The total fair value of assets in the DB scheme rose to £525.2m at the end of the 2013 accounting year from £463.9m the year before, but the present value of liabilities outpaced this increase, expanding to £613m from £547.8m.The DB scheme has been closed to new entrants since 2007, and pensions accrued since then have been on a career average revalued earnings basis, Barnardo’s said.Active members of the DB scheme have now become members of the defined contribution (DC) Barnardo’s Retirement Savings Plan for future service.The charity said benefits for members of the DB scheme would continue to increase broadly in line with inflation.Payments to the DB scheme that had been agreed within the recovery plan were budgeted and included in future cashflow projections, it said.Those payments will be made over a number of years, it said, adding that they did not require a reduction in the total funds shown in the balance sheet. The defined benefit (DB) pension scheme of UK children’s charity Barnardo’s has slid deeper into deficit in the last financial year, and the organisation has now closed the scheme to further DB accruals.In its 2013 annual report, Barnardo’s revealed that, in the year to the end of March, the Barnardo Staff Pension Scheme — which operates on a DB basis — had a funding shortfall of £87.8m (€104.2m), up from £83.9m the previous year.The report said: “This increase in the deficit reflects a continued deterioration in pension scheme funding across the UK.”The board of trustees of Barnardo’s and the trustees of the pension fund had agreed a plan to eliminate the deficit over time, it said, adding that this included the closure of the pension scheme to future accrual.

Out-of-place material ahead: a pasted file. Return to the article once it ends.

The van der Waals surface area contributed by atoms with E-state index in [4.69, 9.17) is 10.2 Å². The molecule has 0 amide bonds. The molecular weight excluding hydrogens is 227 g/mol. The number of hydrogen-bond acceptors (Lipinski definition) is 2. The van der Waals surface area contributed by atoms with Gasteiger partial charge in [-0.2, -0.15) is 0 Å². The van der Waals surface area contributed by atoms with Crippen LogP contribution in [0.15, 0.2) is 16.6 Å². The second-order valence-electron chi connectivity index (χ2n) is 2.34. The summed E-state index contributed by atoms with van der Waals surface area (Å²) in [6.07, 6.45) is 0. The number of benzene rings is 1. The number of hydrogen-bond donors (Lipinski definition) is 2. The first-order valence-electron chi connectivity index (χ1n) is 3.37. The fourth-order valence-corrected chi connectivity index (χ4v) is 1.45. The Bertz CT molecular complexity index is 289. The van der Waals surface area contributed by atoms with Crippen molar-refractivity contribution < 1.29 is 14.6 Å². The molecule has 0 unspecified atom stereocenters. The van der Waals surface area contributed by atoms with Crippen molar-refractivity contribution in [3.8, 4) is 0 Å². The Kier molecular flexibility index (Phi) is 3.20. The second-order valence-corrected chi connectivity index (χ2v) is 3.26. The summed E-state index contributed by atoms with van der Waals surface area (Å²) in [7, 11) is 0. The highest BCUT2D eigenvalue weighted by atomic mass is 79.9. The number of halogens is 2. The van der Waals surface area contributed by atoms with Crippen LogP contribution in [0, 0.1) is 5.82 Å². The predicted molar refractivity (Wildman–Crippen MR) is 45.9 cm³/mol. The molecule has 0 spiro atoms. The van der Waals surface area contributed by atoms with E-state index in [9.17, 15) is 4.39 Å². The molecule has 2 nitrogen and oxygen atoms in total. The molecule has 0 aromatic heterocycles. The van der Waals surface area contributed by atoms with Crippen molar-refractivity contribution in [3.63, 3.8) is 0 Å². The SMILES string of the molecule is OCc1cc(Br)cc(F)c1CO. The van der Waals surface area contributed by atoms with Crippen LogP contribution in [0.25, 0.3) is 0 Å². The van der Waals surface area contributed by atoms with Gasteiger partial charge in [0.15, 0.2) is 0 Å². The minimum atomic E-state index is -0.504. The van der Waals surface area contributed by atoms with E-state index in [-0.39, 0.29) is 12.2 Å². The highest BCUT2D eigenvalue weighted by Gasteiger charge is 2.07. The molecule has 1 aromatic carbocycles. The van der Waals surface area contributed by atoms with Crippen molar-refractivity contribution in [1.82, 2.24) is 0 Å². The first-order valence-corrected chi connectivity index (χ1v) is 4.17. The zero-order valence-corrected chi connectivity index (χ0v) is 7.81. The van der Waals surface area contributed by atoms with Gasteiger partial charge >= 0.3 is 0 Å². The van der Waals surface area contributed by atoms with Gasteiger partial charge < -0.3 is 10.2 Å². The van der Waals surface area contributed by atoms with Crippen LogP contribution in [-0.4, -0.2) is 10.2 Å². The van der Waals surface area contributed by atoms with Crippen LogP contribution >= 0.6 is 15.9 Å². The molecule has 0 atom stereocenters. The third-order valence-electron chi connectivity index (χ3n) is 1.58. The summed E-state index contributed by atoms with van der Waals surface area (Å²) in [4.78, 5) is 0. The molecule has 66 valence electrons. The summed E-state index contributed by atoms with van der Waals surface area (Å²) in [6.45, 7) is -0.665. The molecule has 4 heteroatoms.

The appointment of a trustee in charge of Sweden’s SEK1trn (€113bn) AP Fund system will allow for a more flexible and dynamic investment strategy, according to the chairman of 2012’s Buffer Fund Inquiry.Mats Langensjö said it was a “major and important step” for a report by the cross-party Pension Group – which this week welcomed most of the Inquiry’s recommendations on the future of AP1 through AP, as well as AP6 – to accept the need to end the current arrangement that saw the buffer funds as both asset owners and managers.He said that the appointment of a principal in charge of all AP fund assets would allow for a much more flexible and dynamic investment structure than currently permitted by the investment rules laid down in law.“You can allocate more broadly to different asset classes, and allow the system to be more useful for the financing of the pensions,” he told IPE. Discussing the role of the principal, he said: “I think the most important thing is to express – and finally have someone to express – an objective for the entire system, which was not in place before.”However, Langensjö was less certain if the Pension Group should push ahead with its plans for a reference portfolio as a benchmarking tool, and warned that wrongly implemented, the proposal could again impose restrictions.“I would say that using a reference portfolio is an old-fashioned way of benchmarking – a more dynamic risk mandate is much more appropriate.” He said the issue would be down to the detail of the implementation, “so hopefully that’s going to be implemented in a modern and relevant way”.Langensjö, who until last year was the chief executive of Brummer Life, also argued that future buffer funds should not be seen as in direct competition with each other. “That’s an unnecessary peer group approach that should have been abolished many years ago, because it doesn’t have any use to the system,” he said, stressing that the need for the principal to look at the system, and its performance, in its entirety.